Yiddish is most associated with Jewish people, particularly the Ashkenazi Jews. It has been translated into many languages, but until now not a non-European one.

One man has changed this through his life’s work. Kazuo Ueda is a Japanese linguist who originally specialised in German before teaching himself Yiddish. He is now Japan’s leading scholar in the language, and several years ago published a Japanese-Yiddish dictionary.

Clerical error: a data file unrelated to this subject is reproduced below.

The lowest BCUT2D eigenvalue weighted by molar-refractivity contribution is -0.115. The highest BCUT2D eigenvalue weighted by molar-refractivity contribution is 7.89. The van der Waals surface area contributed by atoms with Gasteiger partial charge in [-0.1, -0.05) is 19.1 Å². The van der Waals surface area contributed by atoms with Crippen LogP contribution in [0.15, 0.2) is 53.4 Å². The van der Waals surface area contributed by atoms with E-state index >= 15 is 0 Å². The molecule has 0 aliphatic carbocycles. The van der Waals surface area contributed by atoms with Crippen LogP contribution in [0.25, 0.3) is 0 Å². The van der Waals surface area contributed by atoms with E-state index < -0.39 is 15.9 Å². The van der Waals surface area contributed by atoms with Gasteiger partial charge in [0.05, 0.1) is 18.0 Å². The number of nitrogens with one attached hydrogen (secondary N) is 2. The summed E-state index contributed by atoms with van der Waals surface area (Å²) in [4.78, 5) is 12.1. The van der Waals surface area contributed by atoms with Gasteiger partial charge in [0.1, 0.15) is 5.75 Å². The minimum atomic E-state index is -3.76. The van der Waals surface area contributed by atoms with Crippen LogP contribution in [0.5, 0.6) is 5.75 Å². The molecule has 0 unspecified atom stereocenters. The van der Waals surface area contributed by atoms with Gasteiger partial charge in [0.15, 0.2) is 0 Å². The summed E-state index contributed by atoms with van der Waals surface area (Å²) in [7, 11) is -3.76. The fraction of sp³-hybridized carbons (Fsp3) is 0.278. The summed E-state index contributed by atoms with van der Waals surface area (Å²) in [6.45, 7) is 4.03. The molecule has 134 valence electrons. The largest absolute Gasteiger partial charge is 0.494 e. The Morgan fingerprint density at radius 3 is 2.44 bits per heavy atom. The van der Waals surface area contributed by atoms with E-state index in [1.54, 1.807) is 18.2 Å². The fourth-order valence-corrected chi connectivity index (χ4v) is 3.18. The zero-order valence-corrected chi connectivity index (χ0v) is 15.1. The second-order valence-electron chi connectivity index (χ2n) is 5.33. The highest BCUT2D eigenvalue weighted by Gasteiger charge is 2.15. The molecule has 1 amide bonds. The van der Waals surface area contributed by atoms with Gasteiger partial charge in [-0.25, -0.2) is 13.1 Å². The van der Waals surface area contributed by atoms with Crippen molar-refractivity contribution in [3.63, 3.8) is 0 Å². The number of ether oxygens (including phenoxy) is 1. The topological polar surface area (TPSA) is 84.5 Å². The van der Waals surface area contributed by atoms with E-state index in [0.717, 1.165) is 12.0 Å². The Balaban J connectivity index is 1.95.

But why did Ueda become so devoted?

He stumbled upon the Jewish language while reading Franz Kafka, himself a fan of Yiddish theater.

Ueda was immediately smitten with the language that is written in Hebrew letters, but is a hybrid of German, Hebrew, Russian and other languages.

“Yiddish was full of puzzles for me,” Ueda says. “That’s what I love about it. Reading sentences in those strange letters — it’s like deciphering a code.” (Source: NPR)

Perhaps language learners can take something from this story – to learn a language well requires a little bit of love.